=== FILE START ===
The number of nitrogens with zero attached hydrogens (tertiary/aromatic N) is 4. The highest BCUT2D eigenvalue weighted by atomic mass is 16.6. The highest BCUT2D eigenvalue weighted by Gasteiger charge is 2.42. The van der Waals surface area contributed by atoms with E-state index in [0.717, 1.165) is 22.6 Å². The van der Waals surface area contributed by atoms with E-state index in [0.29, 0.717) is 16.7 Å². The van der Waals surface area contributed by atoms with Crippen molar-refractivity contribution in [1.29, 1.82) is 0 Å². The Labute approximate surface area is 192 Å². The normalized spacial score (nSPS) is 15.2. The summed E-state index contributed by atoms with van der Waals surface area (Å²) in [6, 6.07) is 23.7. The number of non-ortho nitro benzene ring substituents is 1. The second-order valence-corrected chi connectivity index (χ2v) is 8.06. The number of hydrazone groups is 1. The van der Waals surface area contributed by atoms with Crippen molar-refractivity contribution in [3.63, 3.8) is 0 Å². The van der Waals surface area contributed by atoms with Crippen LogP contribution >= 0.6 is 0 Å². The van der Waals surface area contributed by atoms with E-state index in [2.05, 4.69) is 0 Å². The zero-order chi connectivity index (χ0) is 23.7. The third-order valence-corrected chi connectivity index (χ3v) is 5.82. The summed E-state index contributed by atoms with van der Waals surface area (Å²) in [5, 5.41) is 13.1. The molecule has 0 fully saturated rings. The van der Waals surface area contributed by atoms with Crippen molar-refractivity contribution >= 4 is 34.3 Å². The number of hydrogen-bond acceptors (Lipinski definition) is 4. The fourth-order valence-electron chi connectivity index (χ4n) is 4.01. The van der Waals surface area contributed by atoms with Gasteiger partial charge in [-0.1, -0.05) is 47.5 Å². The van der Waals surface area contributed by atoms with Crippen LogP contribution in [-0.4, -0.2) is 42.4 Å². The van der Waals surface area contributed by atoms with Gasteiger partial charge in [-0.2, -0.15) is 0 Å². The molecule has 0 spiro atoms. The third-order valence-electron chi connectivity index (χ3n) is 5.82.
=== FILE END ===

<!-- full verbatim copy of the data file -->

The number of nitrogens with zero attached hydrogens (tertiary/aromatic N) is 4. The highest BCUT2D eigenvalue weighted by atomic mass is 16.6. The highest BCUT2D eigenvalue weighted by Gasteiger charge is 2.42. The van der Waals surface area contributed by atoms with E-state index in [0.717, 1.165) is 22.6 Å². The van der Waals surface area contributed by atoms with E-state index in [0.29, 0.717) is 16.7 Å². The van der Waals surface area contributed by atoms with Crippen molar-refractivity contribution in [1.29, 1.82) is 0 Å². The Labute approximate surface area is 192 Å². The normalized spacial score (nSPS) is 15.2. The summed E-state index contributed by atoms with van der Waals surface area (Å²) in [6, 6.07) is 23.7. The number of non-ortho nitro benzene ring substituents is 1. The second-order valence-corrected chi connectivity index (χ2v) is 8.06. The number of hydrazone groups is 1. The van der Waals surface area contributed by atoms with Crippen molar-refractivity contribution in [3.63, 3.8) is 0 Å². The van der Waals surface area contributed by atoms with Crippen LogP contribution >= 0.6 is 0 Å². The van der Waals surface area contributed by atoms with E-state index in [2.05, 4.69) is 0 Å². The zero-order chi connectivity index (χ0) is 23.7. The third-order valence-corrected chi connectivity index (χ3v) is 5.82. The summed E-state index contributed by atoms with van der Waals surface area (Å²) in [5, 5.41) is 13.1. The molecule has 0 fully saturated rings. The van der Waals surface area contributed by atoms with Crippen molar-refractivity contribution >= 4 is 34.3 Å². The number of hydrogen-bond acceptors (Lipinski definition) is 4. The fourth-order valence-electron chi connectivity index (χ4n) is 4.01. The van der Waals surface area contributed by atoms with Gasteiger partial charge in [-0.1, -0.05) is 47.5 Å². The van der Waals surface area contributed by atoms with Crippen LogP contribution in [-0.4, -0.2) is 42.4 Å². The van der Waals surface area contributed by atoms with Gasteiger partial charge in [-0.2, -0.15) is 0 Å². The molecule has 0 spiro atoms. The third-order valence-electron chi connectivity index (χ3n) is 5.82.